Eugene: When you guys sit down to design a new season or a new collection, how do you guys set limitations? I think, for the most part, a lot of people think that if you have no limitations, your outcome becomes more creative. Obviously, as a designer or a writer or photographer, limitations actually help define the outcome of it.
Taka: First, we identify why we’re making something. There’s a purpose to each garment and design so that they’re making a difference in the world. There’s actually a high-level of limitation in terms of how many garments or designs we can turn around, which I think is the biggest difference with other companies. At COMME des GARÇONS, each collection was made in two months and every piece was new. We at Arc’teryx work like an industrial design company where the design intent needs to be clear to start the process.
Eugene: Fashion is starting to come around more and more of the idea of being seasonless and not releasing something new for the sake of having something new. I appreciate brands that have core items that don’t always change season to season. How does that iterative mentality influence the output? It seems to follow more of ‘I need to make something better’ mentality as opposed to making something new. Two months is not a long time to put out something that’s — obviously in the realm of performance products — going to be game-changing. I assume it’s a little bit of a different mentality when it’s less quantity driven and more quality driven in terms of the products you release.
Doing a new thing is not easy because not many people understand it (VEILANCE's Cambre denim) and this was one of the things that everyone opposed. Not everyone was behind it. No one thought it was going to work, but once it hit the market, it was the total opposite. It was one of our most successful styles. Sometimes the hardest thing is what’s happening inside. Sometimes you need to follow your gut.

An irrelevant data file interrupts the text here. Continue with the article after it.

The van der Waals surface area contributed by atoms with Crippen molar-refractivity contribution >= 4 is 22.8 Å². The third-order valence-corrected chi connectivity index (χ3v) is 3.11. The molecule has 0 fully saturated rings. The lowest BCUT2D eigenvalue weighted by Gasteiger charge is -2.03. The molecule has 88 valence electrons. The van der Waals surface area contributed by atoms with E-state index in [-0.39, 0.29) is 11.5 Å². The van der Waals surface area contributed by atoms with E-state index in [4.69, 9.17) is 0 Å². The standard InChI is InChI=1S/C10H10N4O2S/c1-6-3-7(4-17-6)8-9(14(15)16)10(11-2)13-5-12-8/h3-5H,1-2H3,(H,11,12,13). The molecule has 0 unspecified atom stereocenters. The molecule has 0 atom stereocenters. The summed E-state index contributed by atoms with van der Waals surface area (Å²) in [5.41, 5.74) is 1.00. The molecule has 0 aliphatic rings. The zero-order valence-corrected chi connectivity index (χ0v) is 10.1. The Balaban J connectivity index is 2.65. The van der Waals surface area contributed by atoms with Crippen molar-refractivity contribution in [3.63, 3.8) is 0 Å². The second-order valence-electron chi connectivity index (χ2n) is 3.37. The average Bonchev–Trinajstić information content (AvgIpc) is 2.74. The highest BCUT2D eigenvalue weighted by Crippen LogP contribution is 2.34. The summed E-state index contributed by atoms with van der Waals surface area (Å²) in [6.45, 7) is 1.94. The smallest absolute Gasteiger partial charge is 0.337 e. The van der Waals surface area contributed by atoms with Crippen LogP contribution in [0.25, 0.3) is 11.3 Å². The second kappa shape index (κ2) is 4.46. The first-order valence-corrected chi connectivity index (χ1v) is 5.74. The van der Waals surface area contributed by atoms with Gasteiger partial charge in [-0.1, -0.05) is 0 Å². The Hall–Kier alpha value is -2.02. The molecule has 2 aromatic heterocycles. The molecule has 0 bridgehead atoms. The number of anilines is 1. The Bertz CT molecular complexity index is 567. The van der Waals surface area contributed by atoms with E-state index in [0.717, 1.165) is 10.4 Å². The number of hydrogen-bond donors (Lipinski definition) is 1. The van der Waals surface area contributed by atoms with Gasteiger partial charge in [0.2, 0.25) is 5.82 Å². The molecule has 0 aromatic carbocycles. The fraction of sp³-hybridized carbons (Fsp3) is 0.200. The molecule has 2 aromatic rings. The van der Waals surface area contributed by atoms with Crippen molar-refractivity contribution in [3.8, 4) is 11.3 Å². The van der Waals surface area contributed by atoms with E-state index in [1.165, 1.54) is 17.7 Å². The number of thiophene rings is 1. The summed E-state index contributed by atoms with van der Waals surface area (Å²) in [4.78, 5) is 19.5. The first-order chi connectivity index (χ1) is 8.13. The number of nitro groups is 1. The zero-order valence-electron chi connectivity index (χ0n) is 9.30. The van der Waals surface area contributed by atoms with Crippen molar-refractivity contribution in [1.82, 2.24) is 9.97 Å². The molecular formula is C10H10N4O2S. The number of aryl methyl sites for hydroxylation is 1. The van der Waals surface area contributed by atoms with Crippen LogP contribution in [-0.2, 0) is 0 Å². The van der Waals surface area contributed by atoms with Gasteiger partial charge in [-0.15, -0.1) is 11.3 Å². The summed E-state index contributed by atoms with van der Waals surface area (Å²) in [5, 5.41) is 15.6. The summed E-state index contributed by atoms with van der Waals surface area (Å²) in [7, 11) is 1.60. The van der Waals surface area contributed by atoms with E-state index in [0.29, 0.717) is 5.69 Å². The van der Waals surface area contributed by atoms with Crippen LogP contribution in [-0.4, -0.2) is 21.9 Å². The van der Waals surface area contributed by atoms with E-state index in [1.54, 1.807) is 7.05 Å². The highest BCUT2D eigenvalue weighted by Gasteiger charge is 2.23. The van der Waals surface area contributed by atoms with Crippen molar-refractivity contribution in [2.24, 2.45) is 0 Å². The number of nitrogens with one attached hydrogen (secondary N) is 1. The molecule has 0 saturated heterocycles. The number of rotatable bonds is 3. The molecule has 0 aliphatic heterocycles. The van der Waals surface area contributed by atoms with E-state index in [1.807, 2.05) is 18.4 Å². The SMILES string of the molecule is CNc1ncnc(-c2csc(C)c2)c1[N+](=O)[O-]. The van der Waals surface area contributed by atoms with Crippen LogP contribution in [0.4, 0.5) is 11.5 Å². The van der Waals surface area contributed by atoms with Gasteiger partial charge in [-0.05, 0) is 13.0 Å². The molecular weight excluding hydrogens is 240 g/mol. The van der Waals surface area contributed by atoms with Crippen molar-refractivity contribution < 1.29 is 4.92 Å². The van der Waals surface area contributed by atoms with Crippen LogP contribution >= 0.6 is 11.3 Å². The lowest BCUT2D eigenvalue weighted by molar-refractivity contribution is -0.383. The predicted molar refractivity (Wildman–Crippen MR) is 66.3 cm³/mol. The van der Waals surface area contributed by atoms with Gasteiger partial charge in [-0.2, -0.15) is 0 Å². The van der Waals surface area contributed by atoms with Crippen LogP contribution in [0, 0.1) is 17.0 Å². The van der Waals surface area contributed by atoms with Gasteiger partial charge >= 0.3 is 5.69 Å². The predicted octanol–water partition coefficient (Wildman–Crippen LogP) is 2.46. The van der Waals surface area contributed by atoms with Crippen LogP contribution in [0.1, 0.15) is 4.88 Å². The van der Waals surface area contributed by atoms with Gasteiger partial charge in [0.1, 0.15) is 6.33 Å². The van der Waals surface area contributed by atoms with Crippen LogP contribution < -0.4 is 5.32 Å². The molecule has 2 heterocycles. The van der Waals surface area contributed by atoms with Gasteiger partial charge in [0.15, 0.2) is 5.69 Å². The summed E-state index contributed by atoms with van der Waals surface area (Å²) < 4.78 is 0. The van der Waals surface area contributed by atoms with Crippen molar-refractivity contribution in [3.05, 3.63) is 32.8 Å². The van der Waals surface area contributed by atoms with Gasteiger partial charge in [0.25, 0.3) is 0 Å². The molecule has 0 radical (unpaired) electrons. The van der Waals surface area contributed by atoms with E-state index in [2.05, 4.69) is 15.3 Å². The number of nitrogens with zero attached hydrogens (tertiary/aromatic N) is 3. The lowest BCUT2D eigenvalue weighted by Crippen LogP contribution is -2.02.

— Taka Kasuga, on the success of Spring/Summer ’20 Cambre denim
Taka: I think there are two parts to it: One is actually you and the team assuming the role of the end-user and trying to figure out what works and what doesn’t and then improving upon that.
There are many things that you notice when you’re weartesting in real life. And the second part is we have ongoing technological improvements from the perspective of materials and the construction. That also drives the refinement and the evolution of each concept.
Eugene: Where do you look for inspiration? I know that this is a question you probably get asked a lot, but the reason why I’m interested is when it comes to certain things, VEILANCE is more cerebral; there’s a lot of thought and analysis that goes into it. So does that mean your inspirations need to match that? Are you reading deep, philosophical books [laughs]? Are you looking at the future of technology? How does that all coalesce into what inspires you? Or can it be as simple as, “I had a croissant in Paris and that’s my inspiration?”
Taka: Yeah, definitely not Paris [laughs]. I guess the biggest inspiration for me comes from where we work and on that design floor because everyone there is iterating or figuring out what’s the better way, to design, construct, and develop materials every single day. It’s such an inspiring place. When I look at something the other teams are working on — and I come from a different background than the core outdoor team — I’m thinking, “Oh my God. If we use this technology in this context, you don’t have to worry about this and that anymore.”
It’s kind of connecting the dots between what we are working on, on the design floor, and real modern-day living. That’s where I get ideas from. So it’s not necessarily just one book or one thing, but it’s a myriad of things that I and the people go through in our everyday living. We marry that philosophy with what’s happening on the floor.
Eugene: Is there a different mindset needed when coming from a more traditional fashion house like at Junya Watanabe and going to VEILANCE? What did you relinquish and what did you keep in terms of mentality?